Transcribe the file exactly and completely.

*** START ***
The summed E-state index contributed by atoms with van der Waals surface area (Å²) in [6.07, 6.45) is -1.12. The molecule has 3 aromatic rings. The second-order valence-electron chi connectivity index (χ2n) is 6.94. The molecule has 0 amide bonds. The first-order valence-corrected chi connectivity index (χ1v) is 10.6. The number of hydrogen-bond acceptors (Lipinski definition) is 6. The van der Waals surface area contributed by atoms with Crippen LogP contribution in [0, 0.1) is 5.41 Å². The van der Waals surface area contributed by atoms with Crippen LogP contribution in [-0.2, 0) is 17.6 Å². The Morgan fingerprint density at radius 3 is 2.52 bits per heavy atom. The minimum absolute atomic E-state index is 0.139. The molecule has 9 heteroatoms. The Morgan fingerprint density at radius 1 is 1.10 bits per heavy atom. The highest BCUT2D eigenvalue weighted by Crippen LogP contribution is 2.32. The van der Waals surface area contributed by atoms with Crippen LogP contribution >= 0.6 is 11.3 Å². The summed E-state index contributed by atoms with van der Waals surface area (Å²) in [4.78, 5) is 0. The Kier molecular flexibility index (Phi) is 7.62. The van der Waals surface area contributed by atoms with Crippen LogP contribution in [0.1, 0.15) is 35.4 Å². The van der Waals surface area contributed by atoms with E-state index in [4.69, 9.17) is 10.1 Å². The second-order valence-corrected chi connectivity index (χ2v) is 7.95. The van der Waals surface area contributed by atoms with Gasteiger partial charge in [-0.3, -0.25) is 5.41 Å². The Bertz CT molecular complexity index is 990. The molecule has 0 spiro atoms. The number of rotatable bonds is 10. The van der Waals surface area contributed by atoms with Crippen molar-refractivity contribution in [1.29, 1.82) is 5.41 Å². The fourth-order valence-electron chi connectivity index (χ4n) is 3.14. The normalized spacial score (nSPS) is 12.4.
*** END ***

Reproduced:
The summed E-state index contributed by atoms with van der Waals surface area (Å²) in [6.07, 6.45) is -1.12. The molecule has 3 aromatic rings. The second-order valence-electron chi connectivity index (χ2n) is 6.94. The molecule has 0 amide bonds. The first-order valence-corrected chi connectivity index (χ1v) is 10.6. The number of hydrogen-bond acceptors (Lipinski definition) is 6. The van der Waals surface area contributed by atoms with Crippen LogP contribution in [0, 0.1) is 5.41 Å². The van der Waals surface area contributed by atoms with Crippen LogP contribution in [-0.2, 0) is 17.6 Å². The Morgan fingerprint density at radius 3 is 2.52 bits per heavy atom. The minimum absolute atomic E-state index is 0.139. The molecule has 9 heteroatoms. The Morgan fingerprint density at radius 1 is 1.10 bits per heavy atom. The highest BCUT2D eigenvalue weighted by Crippen LogP contribution is 2.32. The van der Waals surface area contributed by atoms with Crippen LogP contribution >= 0.6 is 11.3 Å². The summed E-state index contributed by atoms with van der Waals surface area (Å²) in [4.78, 5) is 0. The Kier molecular flexibility index (Phi) is 7.62. The van der Waals surface area contributed by atoms with Crippen LogP contribution in [0.1, 0.15) is 35.4 Å². The van der Waals surface area contributed by atoms with E-state index in [4.69, 9.17) is 10.1 Å². The second-order valence-corrected chi connectivity index (χ2v) is 7.95. The van der Waals surface area contributed by atoms with Gasteiger partial charge in [-0.3, -0.25) is 5.41 Å². The Bertz CT molecular complexity index is 990. The molecule has 0 spiro atoms. The number of rotatable bonds is 10. The van der Waals surface area contributed by atoms with Crippen molar-refractivity contribution in [1.29, 1.82) is 5.41 Å². The fourth-order valence-electron chi connectivity index (χ4n) is 3.14. The normalized spacial score (nSPS) is 12.4.